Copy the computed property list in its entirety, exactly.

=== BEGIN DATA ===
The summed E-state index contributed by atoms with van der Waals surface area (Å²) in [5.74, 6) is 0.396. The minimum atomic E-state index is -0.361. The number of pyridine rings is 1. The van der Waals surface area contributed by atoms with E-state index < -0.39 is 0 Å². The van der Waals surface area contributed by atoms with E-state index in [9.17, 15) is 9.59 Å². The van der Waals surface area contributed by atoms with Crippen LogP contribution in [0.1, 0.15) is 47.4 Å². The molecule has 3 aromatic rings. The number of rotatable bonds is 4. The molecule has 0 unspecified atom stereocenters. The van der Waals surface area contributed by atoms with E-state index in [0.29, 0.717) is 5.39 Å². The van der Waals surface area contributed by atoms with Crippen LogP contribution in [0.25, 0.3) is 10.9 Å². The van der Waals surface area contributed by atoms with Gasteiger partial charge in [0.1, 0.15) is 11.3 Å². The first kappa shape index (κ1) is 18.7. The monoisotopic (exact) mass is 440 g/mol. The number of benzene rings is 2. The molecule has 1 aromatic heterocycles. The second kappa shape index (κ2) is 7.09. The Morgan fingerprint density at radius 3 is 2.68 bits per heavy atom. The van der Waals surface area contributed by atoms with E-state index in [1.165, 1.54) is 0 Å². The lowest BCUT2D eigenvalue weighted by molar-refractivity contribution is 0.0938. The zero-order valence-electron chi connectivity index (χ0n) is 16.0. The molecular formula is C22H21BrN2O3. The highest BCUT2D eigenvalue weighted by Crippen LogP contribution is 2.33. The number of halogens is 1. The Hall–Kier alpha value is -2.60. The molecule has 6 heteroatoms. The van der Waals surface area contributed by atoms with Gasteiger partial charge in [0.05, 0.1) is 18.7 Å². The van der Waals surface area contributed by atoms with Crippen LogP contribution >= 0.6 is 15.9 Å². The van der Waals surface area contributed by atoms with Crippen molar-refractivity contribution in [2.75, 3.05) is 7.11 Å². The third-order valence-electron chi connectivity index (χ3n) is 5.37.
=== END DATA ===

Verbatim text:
The summed E-state index contributed by atoms with van der Waals surface area (Å²) in [5.74, 6) is 0.396. The minimum atomic E-state index is -0.361. The number of pyridine rings is 1. The van der Waals surface area contributed by atoms with E-state index < -0.39 is 0 Å². The van der Waals surface area contributed by atoms with E-state index in [9.17, 15) is 9.59 Å². The van der Waals surface area contributed by atoms with Crippen LogP contribution in [0.1, 0.15) is 47.4 Å². The molecule has 3 aromatic rings. The number of rotatable bonds is 4. The molecule has 0 unspecified atom stereocenters. The van der Waals surface area contributed by atoms with E-state index in [0.29, 0.717) is 5.39 Å². The van der Waals surface area contributed by atoms with Crippen LogP contribution in [0.25, 0.3) is 10.9 Å². The van der Waals surface area contributed by atoms with Gasteiger partial charge in [0.1, 0.15) is 11.3 Å². The first kappa shape index (κ1) is 18.7. The monoisotopic (exact) mass is 440 g/mol. The number of benzene rings is 2. The molecule has 1 aromatic heterocycles. The second kappa shape index (κ2) is 7.09. The Morgan fingerprint density at radius 3 is 2.68 bits per heavy atom. The van der Waals surface area contributed by atoms with E-state index in [1.165, 1.54) is 0 Å². The lowest BCUT2D eigenvalue weighted by molar-refractivity contribution is 0.0938. The zero-order valence-electron chi connectivity index (χ0n) is 16.0. The molecular formula is C22H21BrN2O3. The highest BCUT2D eigenvalue weighted by Crippen LogP contribution is 2.33. The number of halogens is 1. The Hall–Kier alpha value is -2.60. The molecule has 6 heteroatoms. The van der Waals surface area contributed by atoms with Gasteiger partial charge in [0.05, 0.1) is 18.7 Å². The van der Waals surface area contributed by atoms with Crippen LogP contribution >= 0.6 is 15.9 Å². The van der Waals surface area contributed by atoms with Crippen molar-refractivity contribution in [2.75, 3.05) is 7.11 Å². The third-order valence-electron chi connectivity index (χ3n) is 5.37.